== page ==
By Klaudia Weissmuller at April 13 2019 14:14:39
To summarize: math worksheets don't teach, teachers teach _ Of course, there is a place for math worksheets. After some instruction has occurred, math worksheets can provide extended practice and support development in fluency, provided the teacher is engaged with students as they work. Teachers who are effective at grouping students can use math worksheets as a springboard for discussions, discovery, and communication.
So the next time you do a search for curriculum materials, skip the worksheets. Instead, consider resources that provide interactive experiences or consider sites that provide students with challenging problems. These sites will more likely engage students, foster discussion, and build a true understanding of the purpose and joy of learning math.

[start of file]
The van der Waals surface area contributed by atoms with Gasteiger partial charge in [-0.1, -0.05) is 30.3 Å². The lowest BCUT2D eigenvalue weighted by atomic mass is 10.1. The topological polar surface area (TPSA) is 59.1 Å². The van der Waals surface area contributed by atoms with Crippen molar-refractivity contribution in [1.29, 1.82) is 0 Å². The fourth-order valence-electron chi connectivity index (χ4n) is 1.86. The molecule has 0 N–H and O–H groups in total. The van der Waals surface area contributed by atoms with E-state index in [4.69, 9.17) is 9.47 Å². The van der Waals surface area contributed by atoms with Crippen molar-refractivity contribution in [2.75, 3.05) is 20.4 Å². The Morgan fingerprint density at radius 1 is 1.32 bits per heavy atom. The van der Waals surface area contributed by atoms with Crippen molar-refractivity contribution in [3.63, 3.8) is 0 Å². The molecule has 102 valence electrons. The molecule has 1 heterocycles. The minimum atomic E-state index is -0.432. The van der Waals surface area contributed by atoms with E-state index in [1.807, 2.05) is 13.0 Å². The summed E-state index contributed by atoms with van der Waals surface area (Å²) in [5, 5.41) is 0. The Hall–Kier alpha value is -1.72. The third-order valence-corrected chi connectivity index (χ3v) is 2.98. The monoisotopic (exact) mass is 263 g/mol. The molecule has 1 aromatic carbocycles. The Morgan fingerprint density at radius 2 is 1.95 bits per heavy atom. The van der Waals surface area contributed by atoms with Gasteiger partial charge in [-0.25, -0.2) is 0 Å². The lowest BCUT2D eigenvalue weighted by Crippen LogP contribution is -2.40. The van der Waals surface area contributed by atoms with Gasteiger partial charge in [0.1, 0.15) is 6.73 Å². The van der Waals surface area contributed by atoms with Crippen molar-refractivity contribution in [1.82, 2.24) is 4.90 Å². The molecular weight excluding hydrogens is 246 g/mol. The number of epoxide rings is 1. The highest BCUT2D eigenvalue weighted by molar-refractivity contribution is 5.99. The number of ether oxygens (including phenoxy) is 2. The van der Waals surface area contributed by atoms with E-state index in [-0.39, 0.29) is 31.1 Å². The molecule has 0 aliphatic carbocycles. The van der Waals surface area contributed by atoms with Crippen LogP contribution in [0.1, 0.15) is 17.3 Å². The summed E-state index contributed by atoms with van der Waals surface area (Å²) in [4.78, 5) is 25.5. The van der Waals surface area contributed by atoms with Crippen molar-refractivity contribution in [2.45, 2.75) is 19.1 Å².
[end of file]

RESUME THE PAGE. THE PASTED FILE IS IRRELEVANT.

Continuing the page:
From research, it has been noted that very easy worksheets encourages students to be less serious in their academics and it also makes the students to start losing focus. Reading comprehension worksheets should be designed in a way that will make the students to do the following after reading the test. The students should be able to get reference from the passage. They should be tested in the worksheet for scope assimilation. The worksheet should examine the students on the ability to recall details. Meaning of word vocabulary should also be tested by the comprehension worksheet.
If you are fortunate enough to have an interactive whiteboard in your classroom, using it with interactive math software creates many opportunities for group discussion and student participation. Teachers can can begin by posing problems and modeling approaches, and then ask students to work together to find solutions. Then have them come to the board to demonstrate their solutions in front of the class. These days, many examples of how to teach math concepts on an interactive whiteboard can be found online in the various whiteboard community sites, educational sites, YouTube, etc.